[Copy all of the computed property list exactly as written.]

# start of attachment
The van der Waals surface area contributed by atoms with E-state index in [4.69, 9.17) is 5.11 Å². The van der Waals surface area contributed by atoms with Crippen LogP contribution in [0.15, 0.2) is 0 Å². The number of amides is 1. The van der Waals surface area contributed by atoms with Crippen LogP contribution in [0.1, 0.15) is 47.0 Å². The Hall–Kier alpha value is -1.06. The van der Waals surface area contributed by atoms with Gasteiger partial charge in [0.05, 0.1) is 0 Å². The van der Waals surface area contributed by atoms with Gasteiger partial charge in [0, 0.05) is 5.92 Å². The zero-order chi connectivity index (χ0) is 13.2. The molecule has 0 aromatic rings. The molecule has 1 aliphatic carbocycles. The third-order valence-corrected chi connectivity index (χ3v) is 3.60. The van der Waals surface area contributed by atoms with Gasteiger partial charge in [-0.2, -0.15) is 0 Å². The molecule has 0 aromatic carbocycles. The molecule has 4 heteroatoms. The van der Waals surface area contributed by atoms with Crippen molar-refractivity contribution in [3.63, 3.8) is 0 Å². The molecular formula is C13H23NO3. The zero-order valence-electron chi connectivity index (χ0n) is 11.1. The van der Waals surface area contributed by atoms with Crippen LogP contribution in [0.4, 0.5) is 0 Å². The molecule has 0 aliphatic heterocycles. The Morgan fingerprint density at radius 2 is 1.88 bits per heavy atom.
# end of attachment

The van der Waals surface area contributed by atoms with E-state index in [4.69, 9.17) is 5.11 Å². The van der Waals surface area contributed by atoms with Crippen LogP contribution in [0.15, 0.2) is 0 Å². The number of amides is 1. The van der Waals surface area contributed by atoms with Crippen LogP contribution in [0.1, 0.15) is 47.0 Å². The Hall–Kier alpha value is -1.06. The van der Waals surface area contributed by atoms with Gasteiger partial charge in [0.05, 0.1) is 0 Å². The van der Waals surface area contributed by atoms with Gasteiger partial charge in [0, 0.05) is 5.92 Å². The zero-order chi connectivity index (χ0) is 13.2. The molecule has 0 aromatic rings. The molecule has 1 aliphatic carbocycles. The third-order valence-corrected chi connectivity index (χ3v) is 3.60. The van der Waals surface area contributed by atoms with Gasteiger partial charge in [-0.2, -0.15) is 0 Å². The molecule has 0 aromatic carbocycles. The molecule has 4 heteroatoms. The van der Waals surface area contributed by atoms with Crippen molar-refractivity contribution in [3.63, 3.8) is 0 Å². The molecular formula is C13H23NO3. The zero-order valence-electron chi connectivity index (χ0n) is 11.1. The van der Waals surface area contributed by atoms with Crippen LogP contribution in [0.4, 0.5) is 0 Å². The molecule has 0 aliphatic heterocycles. The Morgan fingerprint density at radius 2 is 1.88 bits per heavy atom.